After that appointment, we knew what we had to do. It was time to tell our parents. Adoption never was a consideration for some reason. That meal with David had convinced us it was time to grow up and face reality. This baby was ours, and it was time we started acting like it. Afraid to face my parents, we decided to write letters and tape them to the front door of our homes. We then ran away to Lavonia, Georgia to get married because Georgia allowed for seventeen year olds to marry without parental consent. Concerned for both our parents, I asked Richard to call them after arriving at the hotel. I wanted them to know we were okay. Those phone conversations were hard, but we decided running away wasn’t going to help us. We needed to face our parents and work this out with them. So in the wee hours of the morning, we picked up Richard’s parents and went to my home. We then begged them to let us get married.
One of my most favorite memories of that time is the night before we married. Richard was driving me home for the last time and surprised me by pulling over to walk a lake. While standing on the gazebo, looking out at the lake, Richard got on one knee and asked me to marry him. At first I thought he was being silly. We were getting married the next day, but then I realized this really mattered to him. He wanted me to know he was committed. He proceeded to make promises to love and cherish me through thick and thin. He wasn’t solely marrying me because I was pregnant. He loved me and wanted our marriage to make it. He vowed to not walk away when it got hard. It’s a night I would reflect upon often, for it revealed the heart of the man I was marrying. Then the moment came, and on June 17th, 1989, we said “I do” before a small group of friends.
Monday, Richard and I will celebrate 30 years of married bliss. 30 Years! I simply can’t thank God enough for bringing us together. Six months after marrying, we had Kyle. That little guy was a gift from God. He really changed everything for us. For years, I’d drive by the abortion clinic and cry, thanking God for keeping us from taking that step. No doubt, God led David to say no to us that day. There’s no other way to explain it. David didn’t know I was pregnant. He wanted that car too, but he knew something wasn’t right. David paid attention to the nudge within and saved a life! Amazing how one selfless choice can make such a lifelong impact!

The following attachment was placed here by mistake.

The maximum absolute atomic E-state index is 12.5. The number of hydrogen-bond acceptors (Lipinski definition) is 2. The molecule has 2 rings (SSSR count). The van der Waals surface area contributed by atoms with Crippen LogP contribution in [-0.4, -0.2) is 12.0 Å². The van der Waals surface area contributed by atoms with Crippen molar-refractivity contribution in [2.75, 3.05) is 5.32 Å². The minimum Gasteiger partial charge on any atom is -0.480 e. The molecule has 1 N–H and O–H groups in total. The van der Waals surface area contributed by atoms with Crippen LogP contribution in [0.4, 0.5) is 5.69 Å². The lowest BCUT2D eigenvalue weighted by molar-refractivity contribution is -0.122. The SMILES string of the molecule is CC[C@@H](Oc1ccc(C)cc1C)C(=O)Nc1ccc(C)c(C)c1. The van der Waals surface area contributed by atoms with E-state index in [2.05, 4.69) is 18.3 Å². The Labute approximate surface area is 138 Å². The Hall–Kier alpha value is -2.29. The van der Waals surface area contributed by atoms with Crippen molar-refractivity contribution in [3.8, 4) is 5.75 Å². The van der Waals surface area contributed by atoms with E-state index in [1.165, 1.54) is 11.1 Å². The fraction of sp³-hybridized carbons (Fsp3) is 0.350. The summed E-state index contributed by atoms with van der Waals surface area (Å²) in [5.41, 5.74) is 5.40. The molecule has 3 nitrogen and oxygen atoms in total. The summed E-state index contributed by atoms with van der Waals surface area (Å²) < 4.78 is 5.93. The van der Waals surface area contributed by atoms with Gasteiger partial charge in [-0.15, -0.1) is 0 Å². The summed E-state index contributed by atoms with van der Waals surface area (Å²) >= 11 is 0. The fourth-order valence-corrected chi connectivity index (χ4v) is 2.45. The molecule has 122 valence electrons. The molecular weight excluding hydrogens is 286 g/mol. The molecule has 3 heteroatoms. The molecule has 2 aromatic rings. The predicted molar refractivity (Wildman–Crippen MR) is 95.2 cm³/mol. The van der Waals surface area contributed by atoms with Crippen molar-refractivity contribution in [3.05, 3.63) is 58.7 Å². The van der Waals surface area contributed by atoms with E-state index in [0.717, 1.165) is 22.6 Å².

Richard and I have had our highs and lows. We are two very stubborn individuals who like to be right. 😂 But God is gracious. He always has helped us to sort things out. We’ve had great mentors over the years– godly men and women that have pointed us to Jesus. We also have extremely supportive parents, who have helped us every step of the way.
Along with Kyle, God gave us our beautiful girls: Molly, Emily, and Audrey. Each of their stories are precious as well. Being a mom is a gift that I cherish daily. As a family, we’ve been through a lot. There’s been lots of joyous moments and some really hard ones too. I honestly wouldn’t change a thing. Through all the ups and downs, I’ve seen the love and grace of God in mighty ways. He is faithful, and all His ways are good! When we’ve walked through deep waters, His promise to be present is true. He’s not just walking beside us either. There were days He literally carried us through.
I love being married to this man. I pray we have at least 30 more years together. There’s so much more we want to do and experience as a couple. Solomon got it right when he wrote in Ecclesiastes that the best thing we can do is have fun and enjoy life (Eccl. 8:15). Here’s to 30 wonder filled years!!